“Don’t call me Chief!”
This week, the Daily Planet has lost its editor-in-chief. We at the Smackdown mourn the loss of Jackie Cooper.
Cooper, a child-actor in the Depression era and later a TV executive and producer, died this week at the age of 88. And though he had a score of acting credits, his name evokes just one image for me: Perry White, the editor-in-chief of the Daily Planet.
In all four of the Christopher Reeve Superman films, Cooper played Clark Kent’s boss at Metropolis’ number one newspaper. And though Perry White is most known for his signature catch phrase “Don’t call me Chief!” (most always aimed at poor Jimmy Olsen), he didn’t utter those words in Superman: The Movie. Instead, a mix-up with the morning coffee and the sugar gave us the humorous line “Don’t call me ‘sugar’!” instead. […]
Down here in Australia, we actually got Thor in our theaters a full two weeks before the God of Thunder finally visited the United States. Along with our Aussie pride that the title character is played by local lad Chris Hemsworth, that still doesn’t quite equal what our American friends may be feeling over the success of Seal Team Six, but we take our thrills where we find them.
Comic book heroes coming to blows is a concept as old as the medium itself, but this Smackdown pits entire universes against each other. Thor versus Superman. Marvel versus DC. Yes!
The extraterrestrial Superman is the most recognizable comic book character ever created and Thor, the mythically awesome Stan Lee-created Asgardian God who comes to Earth, are the powerhouse figures of their respective comic book universes. DC Comics has published Superman since 1939, while Thor has been around since Marvel introduced him in 1962. Both have incredible powers. Superman derives his incredible strength and abilities from his proximity to Earth’s yellow sun, while Thor’s powers come from his family lineage as a Norse God (who may be an extraterrestrial himself) — the God of Thunder, to be exact. […]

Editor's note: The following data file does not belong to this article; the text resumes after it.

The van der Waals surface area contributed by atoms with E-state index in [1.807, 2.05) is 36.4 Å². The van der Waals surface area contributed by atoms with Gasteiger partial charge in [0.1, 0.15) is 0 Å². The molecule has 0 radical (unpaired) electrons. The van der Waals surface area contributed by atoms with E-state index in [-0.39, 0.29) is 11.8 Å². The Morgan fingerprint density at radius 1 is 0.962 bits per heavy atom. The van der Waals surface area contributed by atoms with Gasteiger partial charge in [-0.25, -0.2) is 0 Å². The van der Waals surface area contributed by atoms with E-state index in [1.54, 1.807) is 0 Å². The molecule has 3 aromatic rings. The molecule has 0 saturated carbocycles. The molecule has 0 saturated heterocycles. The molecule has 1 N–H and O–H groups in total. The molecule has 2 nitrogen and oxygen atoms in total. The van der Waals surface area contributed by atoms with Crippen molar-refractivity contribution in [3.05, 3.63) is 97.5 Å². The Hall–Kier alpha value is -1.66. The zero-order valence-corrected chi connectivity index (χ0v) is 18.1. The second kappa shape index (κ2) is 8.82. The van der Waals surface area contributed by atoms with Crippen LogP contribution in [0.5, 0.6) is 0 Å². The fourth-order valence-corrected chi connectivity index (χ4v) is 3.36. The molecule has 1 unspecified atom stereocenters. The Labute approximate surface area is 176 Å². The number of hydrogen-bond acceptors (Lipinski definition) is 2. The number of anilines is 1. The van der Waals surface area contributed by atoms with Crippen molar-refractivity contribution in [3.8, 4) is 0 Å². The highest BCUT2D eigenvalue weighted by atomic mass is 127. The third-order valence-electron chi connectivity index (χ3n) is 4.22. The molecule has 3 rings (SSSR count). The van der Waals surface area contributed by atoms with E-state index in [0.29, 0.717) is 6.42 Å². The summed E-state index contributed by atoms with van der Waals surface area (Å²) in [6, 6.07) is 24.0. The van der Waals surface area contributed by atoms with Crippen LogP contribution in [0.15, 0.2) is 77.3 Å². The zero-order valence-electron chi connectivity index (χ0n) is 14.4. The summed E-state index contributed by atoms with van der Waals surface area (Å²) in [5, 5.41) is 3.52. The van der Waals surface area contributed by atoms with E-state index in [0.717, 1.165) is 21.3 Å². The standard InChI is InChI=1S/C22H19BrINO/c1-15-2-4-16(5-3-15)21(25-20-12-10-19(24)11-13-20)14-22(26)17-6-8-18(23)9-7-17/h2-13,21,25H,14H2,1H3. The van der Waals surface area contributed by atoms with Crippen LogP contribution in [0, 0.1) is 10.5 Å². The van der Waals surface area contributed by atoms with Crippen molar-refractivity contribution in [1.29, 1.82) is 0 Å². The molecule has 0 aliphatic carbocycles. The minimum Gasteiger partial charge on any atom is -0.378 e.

I have so many great memories about the Man-of-Steel, it’s hard to know where to start. Like… being a six year old buying a Superman comic from a magazine rack in a drug store… Running home to watch George Reeves in a syndicated re-run of the first TV series… Standing in line for hours to watch Superman: The Movie starring Christopher Reeve.
Nothing compares, though, with working on that first season of Lois & Clark: The New Adventures of Superman. It ranks as one of the greatest creative satisfactions I’ve had in the series TV business.
I had first worked with Deborah Joy LeVine (she received the WGA “Developed By” credit) on an ABC law series called Equal Justice. A gifted writer, she had written an exceptional pilot that ABC had picked up and, at the same time, ordered a half-dozen back-up scripts. So before film was even being shot, Deborah Joy, her brother Dan and I were throwing “super” ideas around every day in a little trailer on the Warner Brothers lot. […]
UPDATE (5/3/11): In one of the most spectacular examples of bad timing imaginable, Superman has renounced his America citizenship when the world’s attention is focused on the United States military’s success in taking out Osama bin Laden. Nobody at DC Comics can be happy about this. But in this post, done the day before Osama’s death, we questioned whether they had the tone right on their decision in the first place, even if they felt it was the inevitable evolution of their character.
Like a lot of people, I was taken by surprise hearing the news that Superman has renounced his American citizenship. Honestly, this felt more striking than even the news in the early ’90s that D.C. Comics planned to “kill” him. Of course, in the comic book universe death is not forever while this new “citizen of the world” orientation probably is.
In short: In Action Comics #900, Superman tries to intervene in Iranian protests but gets perceived as a tool of the United States. He gets peeved and announces he will go to the United Nations and renounce his citizenship. Aside from the obvious inflammatory nature of this to some people (most of whom do not read Superman anyway), I can’t get the image out of my head of Superman talking to the U.N. in that dreadful fourth installment of the Christopher Reeve film series, Superman IV: The Quest for Peace. […]